Human Dignity

The necessity to create a viable and secure political, social, cultural and economic environment that would allow people to exercise their rights continues to be the primary essence of peoples’ movement, the world over. It is the paramount responsibility and the collective commitment of states, governments and nations to safeguard the rights of all peoples because at the center of its existence is the question of human dignity which will decisively determine the fate of all future human relationship.
Real politik has consistently attempted to push issues of human dignity to the margins of national and international politics by branding and calling it names to delegitimize its credibility and undermine its role in human affairs. Yet, with every passing generation, the realization that human dignity needs to be at the center of all relationship gets deeper in understanding, broader in scope and more profound in application. Hence the inevitable clash between human values and state narcissism. The regional alliance among States around national and international interests is the result of such a clash.
It is in this clash between human values and state narcissism that we realize that the state system is inherently bankrupt with monopolizing dependence on use of force as its principal agent in imposing a parochial and dehumanized reality. Consequently these overwhelming circumstances has affectively ensured that human rights movements are reduced to mere fire fighting capacities, having little democratic space to be involved in nation building processes. The key therefore is to engage with human rights issues from a structural level, rather than fire fighting at the functional level.    
The link between rights and its implementation is defined by the structures of government and unless the structures are founded and reflective of values of humanization, the path towards a culture of human rights becomes unrealistic. Consistently one must turn to critically question the very structures that define and determine the patterns of human association and organizations. It is in the process of self-criticism that we develop and create alternative participatory solutions to the problems of structural legitimacy and structural relevance; not by ignoring or bypassing them.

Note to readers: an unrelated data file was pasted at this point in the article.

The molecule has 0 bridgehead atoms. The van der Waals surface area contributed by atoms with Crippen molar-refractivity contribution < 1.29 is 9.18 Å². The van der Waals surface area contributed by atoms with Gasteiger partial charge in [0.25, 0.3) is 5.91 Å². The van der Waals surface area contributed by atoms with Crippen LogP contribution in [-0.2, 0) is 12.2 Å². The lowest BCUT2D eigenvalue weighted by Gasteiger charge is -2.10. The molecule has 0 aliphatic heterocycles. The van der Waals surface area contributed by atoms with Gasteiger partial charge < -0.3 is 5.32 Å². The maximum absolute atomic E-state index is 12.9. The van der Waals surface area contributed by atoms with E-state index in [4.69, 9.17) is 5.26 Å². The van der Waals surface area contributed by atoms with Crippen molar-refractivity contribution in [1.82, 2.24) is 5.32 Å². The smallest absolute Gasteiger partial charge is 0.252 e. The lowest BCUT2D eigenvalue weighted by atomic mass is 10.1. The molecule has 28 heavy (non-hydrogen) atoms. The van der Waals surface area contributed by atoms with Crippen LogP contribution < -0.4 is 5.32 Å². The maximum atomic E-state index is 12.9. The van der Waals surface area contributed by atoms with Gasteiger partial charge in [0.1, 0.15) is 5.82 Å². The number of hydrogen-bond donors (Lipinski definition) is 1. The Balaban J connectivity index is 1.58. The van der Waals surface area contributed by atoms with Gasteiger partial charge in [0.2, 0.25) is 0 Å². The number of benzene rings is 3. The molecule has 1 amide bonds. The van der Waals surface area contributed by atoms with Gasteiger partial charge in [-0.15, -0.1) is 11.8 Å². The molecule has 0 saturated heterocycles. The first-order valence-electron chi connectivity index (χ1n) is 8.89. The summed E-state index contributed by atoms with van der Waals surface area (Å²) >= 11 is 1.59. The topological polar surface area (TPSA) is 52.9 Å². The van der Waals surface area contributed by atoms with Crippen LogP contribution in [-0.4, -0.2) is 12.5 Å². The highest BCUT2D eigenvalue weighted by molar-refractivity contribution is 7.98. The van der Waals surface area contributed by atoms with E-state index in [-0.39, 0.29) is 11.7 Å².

It will not be wrong to point out that my generation has inherited a legacy of extraordinary changes of the last century, and now as we are in the first decade of the new century, we are faced with greater dilemmas and newer opportunities in our search for human security. I therefore claim that we are at a unique turning point and it is for us to be steadfast in affecting and redefining dignified patterns of interaction in human affairs and conduct.
Therefore, is it possible then to engage in a collective process to define a future inspired by values of shared humanity and with the ability to equally meet the fundamental human needs of all? Today, we are challenged by the forces of history to adequately demonstrate the basic idea that human rights are the touchstone of any viable and dynamic democratic system. It is a matter of factual truth that most of today’s conflicts around the world can be peacefully resolved only through the effective implementation and exercise of human rights. To realize peace, there is no other option but to ensure the full realization of human dignity for all peoples!